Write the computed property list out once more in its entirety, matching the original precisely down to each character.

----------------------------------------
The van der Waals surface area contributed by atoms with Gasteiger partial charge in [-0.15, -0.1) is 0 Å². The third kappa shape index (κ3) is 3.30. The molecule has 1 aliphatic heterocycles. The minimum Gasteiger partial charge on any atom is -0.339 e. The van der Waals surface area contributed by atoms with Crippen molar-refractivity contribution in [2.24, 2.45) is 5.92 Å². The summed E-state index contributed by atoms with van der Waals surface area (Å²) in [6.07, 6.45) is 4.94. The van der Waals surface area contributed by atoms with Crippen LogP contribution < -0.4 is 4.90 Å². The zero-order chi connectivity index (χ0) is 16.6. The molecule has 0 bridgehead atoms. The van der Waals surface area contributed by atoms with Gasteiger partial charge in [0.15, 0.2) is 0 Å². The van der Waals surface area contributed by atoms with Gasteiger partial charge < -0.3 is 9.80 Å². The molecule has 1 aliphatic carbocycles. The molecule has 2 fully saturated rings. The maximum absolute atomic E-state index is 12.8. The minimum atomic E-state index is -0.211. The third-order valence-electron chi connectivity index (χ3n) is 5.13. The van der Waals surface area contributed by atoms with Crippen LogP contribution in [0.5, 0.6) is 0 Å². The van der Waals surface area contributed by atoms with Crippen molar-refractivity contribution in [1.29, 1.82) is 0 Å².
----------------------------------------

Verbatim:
The van der Waals surface area contributed by atoms with Gasteiger partial charge in [-0.15, -0.1) is 0 Å². The third kappa shape index (κ3) is 3.30. The molecule has 1 aliphatic heterocycles. The minimum Gasteiger partial charge on any atom is -0.339 e. The van der Waals surface area contributed by atoms with Crippen molar-refractivity contribution in [2.24, 2.45) is 5.92 Å². The summed E-state index contributed by atoms with van der Waals surface area (Å²) in [6.07, 6.45) is 4.94. The van der Waals surface area contributed by atoms with Crippen LogP contribution < -0.4 is 4.90 Å². The zero-order chi connectivity index (χ0) is 16.6. The molecule has 0 bridgehead atoms. The van der Waals surface area contributed by atoms with Gasteiger partial charge in [0.15, 0.2) is 0 Å². The van der Waals surface area contributed by atoms with Gasteiger partial charge < -0.3 is 9.80 Å². The molecule has 1 aliphatic carbocycles. The molecule has 2 fully saturated rings. The maximum absolute atomic E-state index is 12.8. The minimum atomic E-state index is -0.211. The third-order valence-electron chi connectivity index (χ3n) is 5.13. The van der Waals surface area contributed by atoms with Crippen LogP contribution in [0.5, 0.6) is 0 Å². The van der Waals surface area contributed by atoms with Crippen molar-refractivity contribution in [1.29, 1.82) is 0 Å².